This Way Up
Ever since Yvette Kaplan got her first summer job at 18, the Brooklyn-born toon veteran has been drawing lines around the competition.
“There wasn’t a lot happening in the animation world in New York after I graduated from New York’s School of Visual Arts,” she recalls, “but I got work on some animated commercials and some indie projects.”
In the early 1990s, she was hired as an animator and quickly became a director on Nickelodeon’s Doug. “I then got a call from an MTV show called Beavis and Butt-Head. The second I saw it, I fell in love with the comedy, the characters and their creator, Mike Judge. I stayed for the full seven-year run of the show.”
Across her career, Kaplan has worked steadily in various capacities; her animation credits include features such as Beavis and Butt-Head Do America (1996) and Ice Age (2002) and the shows King of the Hill and Futurama. In recent years, she co-created, produced and directed episodes of the CG–animated preschool series Zack and Quack, which airs worldwide.
“My agent likes to say that I am like a phoenix rising from the ashes,” she jokes. “I have worked my way up, sideways, backward and forward. More important, I’ve worked with people that I have loved and have been able to bring characters to life that have made people laugh and cry.”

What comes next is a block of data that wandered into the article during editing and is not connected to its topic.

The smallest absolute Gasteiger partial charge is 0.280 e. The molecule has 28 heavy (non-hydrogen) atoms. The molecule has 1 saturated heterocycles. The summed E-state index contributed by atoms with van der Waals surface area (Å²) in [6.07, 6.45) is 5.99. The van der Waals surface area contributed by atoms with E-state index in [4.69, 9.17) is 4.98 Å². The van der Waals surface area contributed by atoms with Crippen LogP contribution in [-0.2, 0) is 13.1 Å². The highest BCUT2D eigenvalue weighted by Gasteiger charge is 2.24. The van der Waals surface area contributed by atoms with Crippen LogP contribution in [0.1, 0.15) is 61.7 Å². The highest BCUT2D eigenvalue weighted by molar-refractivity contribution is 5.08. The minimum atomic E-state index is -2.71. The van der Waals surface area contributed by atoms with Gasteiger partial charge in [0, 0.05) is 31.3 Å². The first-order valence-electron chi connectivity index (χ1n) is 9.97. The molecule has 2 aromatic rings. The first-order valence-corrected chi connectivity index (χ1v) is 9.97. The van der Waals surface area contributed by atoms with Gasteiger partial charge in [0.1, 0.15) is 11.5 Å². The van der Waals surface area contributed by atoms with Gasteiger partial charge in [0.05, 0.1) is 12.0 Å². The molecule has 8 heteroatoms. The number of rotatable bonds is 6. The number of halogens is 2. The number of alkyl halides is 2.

These days Kaplan has been working as a timing director on Disney TV’s reboot of DuckTales. “I think the show is going to knock everyone’s socks off. It has the characters that we all love, but it also has a cutting-edge graphic look.”
While Kaplan notes that the ranks of creators and showrunners remain “boy-heavy,” things are changing with the likes of Rebecca Sugar (Steven Universe) and Daron Nefcy (Star vs. the Forces of Evil) — and there are more women enrolled in animation schools than ever before.
“The more emotional content is attracting them. Though men still hold the reins, I believe that we will be seeing more and more women in key creative roles.”
Kaplan says her next goal is to battle ageism in the business. “My personal focus is, 50 percent over 50!” she says cheerfully.
This article originally appeared in emmy magazine, Issue No. 5, 2017